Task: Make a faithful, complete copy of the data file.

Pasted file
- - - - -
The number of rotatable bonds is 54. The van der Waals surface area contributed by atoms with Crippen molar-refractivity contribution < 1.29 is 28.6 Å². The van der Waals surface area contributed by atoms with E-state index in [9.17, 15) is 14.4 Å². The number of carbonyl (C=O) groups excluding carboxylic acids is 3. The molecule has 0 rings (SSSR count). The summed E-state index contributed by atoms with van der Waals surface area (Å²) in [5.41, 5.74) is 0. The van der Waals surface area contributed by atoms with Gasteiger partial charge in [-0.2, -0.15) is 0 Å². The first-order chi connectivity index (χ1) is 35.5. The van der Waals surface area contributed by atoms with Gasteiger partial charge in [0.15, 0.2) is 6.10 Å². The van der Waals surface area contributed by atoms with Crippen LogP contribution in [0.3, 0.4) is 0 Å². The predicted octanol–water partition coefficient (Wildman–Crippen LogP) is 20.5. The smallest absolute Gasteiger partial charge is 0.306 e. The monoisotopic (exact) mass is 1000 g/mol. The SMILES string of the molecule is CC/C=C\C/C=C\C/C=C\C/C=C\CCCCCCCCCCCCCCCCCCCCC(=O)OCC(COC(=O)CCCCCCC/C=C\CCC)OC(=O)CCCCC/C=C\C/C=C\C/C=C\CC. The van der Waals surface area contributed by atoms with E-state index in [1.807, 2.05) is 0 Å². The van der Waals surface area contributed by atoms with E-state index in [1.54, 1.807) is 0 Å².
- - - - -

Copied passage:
The number of rotatable bonds is 54. The van der Waals surface area contributed by atoms with Crippen molar-refractivity contribution < 1.29 is 28.6 Å². The van der Waals surface area contributed by atoms with E-state index in [9.17, 15) is 14.4 Å². The number of carbonyl (C=O) groups excluding carboxylic acids is 3. The molecule has 0 rings (SSSR count). The summed E-state index contributed by atoms with van der Waals surface area (Å²) in [5.41, 5.74) is 0. The van der Waals surface area contributed by atoms with Gasteiger partial charge in [-0.2, -0.15) is 0 Å². The first-order chi connectivity index (χ1) is 35.5. The van der Waals surface area contributed by atoms with Gasteiger partial charge in [0.15, 0.2) is 6.10 Å². The van der Waals surface area contributed by atoms with Crippen LogP contribution in [0.3, 0.4) is 0 Å². The predicted octanol–water partition coefficient (Wildman–Crippen LogP) is 20.5. The smallest absolute Gasteiger partial charge is 0.306 e. The monoisotopic (exact) mass is 1000 g/mol. The SMILES string of the molecule is CC/C=C\C/C=C\C/C=C\C/C=C\CCCCCCCCCCCCCCCCCCCCC(=O)OCC(COC(=O)CCCCCCC/C=C\CCC)OC(=O)CCCCC/C=C\C/C=C\C/C=C\CC. The van der Waals surface area contributed by atoms with E-state index in [1.807, 2.05) is 0 Å². The van der Waals surface area contributed by atoms with E-state index in [1.54, 1.807) is 0 Å².